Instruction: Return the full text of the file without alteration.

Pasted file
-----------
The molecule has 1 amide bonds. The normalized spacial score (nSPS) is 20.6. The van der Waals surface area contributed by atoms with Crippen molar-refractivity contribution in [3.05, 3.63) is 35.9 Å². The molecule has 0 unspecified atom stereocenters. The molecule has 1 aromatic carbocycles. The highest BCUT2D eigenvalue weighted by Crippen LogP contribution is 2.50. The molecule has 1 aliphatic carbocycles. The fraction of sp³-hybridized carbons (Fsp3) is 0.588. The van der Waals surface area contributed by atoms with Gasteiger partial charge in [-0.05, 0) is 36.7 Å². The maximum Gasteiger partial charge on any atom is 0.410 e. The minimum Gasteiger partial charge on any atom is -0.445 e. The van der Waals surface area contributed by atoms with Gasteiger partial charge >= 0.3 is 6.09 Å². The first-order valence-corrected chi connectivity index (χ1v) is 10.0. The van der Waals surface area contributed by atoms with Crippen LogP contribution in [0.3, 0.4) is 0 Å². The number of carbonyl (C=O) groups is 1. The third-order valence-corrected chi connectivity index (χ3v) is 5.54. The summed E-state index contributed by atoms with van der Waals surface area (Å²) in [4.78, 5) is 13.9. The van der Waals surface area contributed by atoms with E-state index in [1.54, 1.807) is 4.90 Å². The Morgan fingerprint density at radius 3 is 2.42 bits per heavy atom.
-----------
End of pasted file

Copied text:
The molecule has 1 amide bonds. The normalized spacial score (nSPS) is 20.6. The van der Waals surface area contributed by atoms with Crippen molar-refractivity contribution in [3.05, 3.63) is 35.9 Å². The molecule has 0 unspecified atom stereocenters. The molecule has 1 aromatic carbocycles. The highest BCUT2D eigenvalue weighted by Crippen LogP contribution is 2.50. The molecule has 1 aliphatic carbocycles. The fraction of sp³-hybridized carbons (Fsp3) is 0.588. The van der Waals surface area contributed by atoms with Gasteiger partial charge in [-0.05, 0) is 36.7 Å². The maximum Gasteiger partial charge on any atom is 0.410 e. The minimum Gasteiger partial charge on any atom is -0.445 e. The van der Waals surface area contributed by atoms with Gasteiger partial charge >= 0.3 is 6.09 Å². The first-order valence-corrected chi connectivity index (χ1v) is 10.0. The van der Waals surface area contributed by atoms with Crippen LogP contribution in [0.3, 0.4) is 0 Å². The number of carbonyl (C=O) groups is 1. The third-order valence-corrected chi connectivity index (χ3v) is 5.54. The summed E-state index contributed by atoms with van der Waals surface area (Å²) in [4.78, 5) is 13.9. The van der Waals surface area contributed by atoms with E-state index in [1.54, 1.807) is 4.90 Å². The Morgan fingerprint density at radius 3 is 2.42 bits per heavy atom.